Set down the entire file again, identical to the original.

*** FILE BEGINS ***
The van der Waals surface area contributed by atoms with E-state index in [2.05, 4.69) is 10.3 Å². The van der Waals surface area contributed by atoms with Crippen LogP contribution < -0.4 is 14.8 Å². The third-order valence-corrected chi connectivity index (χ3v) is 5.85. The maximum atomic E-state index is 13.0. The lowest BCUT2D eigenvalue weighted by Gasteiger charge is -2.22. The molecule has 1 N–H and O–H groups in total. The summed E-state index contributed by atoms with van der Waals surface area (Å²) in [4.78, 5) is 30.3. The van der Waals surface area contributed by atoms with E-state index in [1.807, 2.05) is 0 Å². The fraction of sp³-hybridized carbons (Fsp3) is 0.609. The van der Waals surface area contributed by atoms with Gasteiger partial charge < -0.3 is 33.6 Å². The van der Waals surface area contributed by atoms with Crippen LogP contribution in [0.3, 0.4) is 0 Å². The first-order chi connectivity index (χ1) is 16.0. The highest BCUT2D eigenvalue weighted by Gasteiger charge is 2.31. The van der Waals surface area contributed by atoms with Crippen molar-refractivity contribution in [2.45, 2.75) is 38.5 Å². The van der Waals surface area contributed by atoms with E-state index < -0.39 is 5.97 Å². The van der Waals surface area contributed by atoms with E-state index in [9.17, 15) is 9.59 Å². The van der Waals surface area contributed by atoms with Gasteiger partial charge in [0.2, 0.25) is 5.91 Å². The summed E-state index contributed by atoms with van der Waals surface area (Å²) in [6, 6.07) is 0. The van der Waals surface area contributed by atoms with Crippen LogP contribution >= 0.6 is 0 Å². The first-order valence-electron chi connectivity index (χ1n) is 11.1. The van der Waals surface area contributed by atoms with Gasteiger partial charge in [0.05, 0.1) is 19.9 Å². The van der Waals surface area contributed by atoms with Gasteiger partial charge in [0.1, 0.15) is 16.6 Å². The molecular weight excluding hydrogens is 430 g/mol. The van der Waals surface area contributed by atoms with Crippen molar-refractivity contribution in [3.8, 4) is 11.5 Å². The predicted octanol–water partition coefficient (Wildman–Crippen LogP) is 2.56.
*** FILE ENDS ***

The van der Waals surface area contributed by atoms with E-state index in [2.05, 4.69) is 10.3 Å². The van der Waals surface area contributed by atoms with Crippen LogP contribution < -0.4 is 14.8 Å². The third-order valence-corrected chi connectivity index (χ3v) is 5.85. The maximum atomic E-state index is 13.0. The lowest BCUT2D eigenvalue weighted by Gasteiger charge is -2.22. The molecule has 1 N–H and O–H groups in total. The summed E-state index contributed by atoms with van der Waals surface area (Å²) in [4.78, 5) is 30.3. The van der Waals surface area contributed by atoms with E-state index in [1.807, 2.05) is 0 Å². The fraction of sp³-hybridized carbons (Fsp3) is 0.609. The van der Waals surface area contributed by atoms with Gasteiger partial charge < -0.3 is 33.6 Å². The van der Waals surface area contributed by atoms with Crippen LogP contribution in [0.3, 0.4) is 0 Å². The first-order chi connectivity index (χ1) is 16.0. The highest BCUT2D eigenvalue weighted by Gasteiger charge is 2.31. The van der Waals surface area contributed by atoms with Crippen molar-refractivity contribution in [2.45, 2.75) is 38.5 Å². The van der Waals surface area contributed by atoms with E-state index < -0.39 is 5.97 Å². The van der Waals surface area contributed by atoms with E-state index in [9.17, 15) is 9.59 Å². The van der Waals surface area contributed by atoms with Gasteiger partial charge in [0.2, 0.25) is 5.91 Å². The summed E-state index contributed by atoms with van der Waals surface area (Å²) in [6, 6.07) is 0. The van der Waals surface area contributed by atoms with Crippen LogP contribution >= 0.6 is 0 Å². The first-order valence-electron chi connectivity index (χ1n) is 11.1. The van der Waals surface area contributed by atoms with Gasteiger partial charge in [0.05, 0.1) is 19.9 Å². The van der Waals surface area contributed by atoms with Gasteiger partial charge in [0.1, 0.15) is 16.6 Å². The molecular weight excluding hydrogens is 430 g/mol. The van der Waals surface area contributed by atoms with Crippen molar-refractivity contribution in [3.8, 4) is 11.5 Å². The predicted octanol–water partition coefficient (Wildman–Crippen LogP) is 2.56.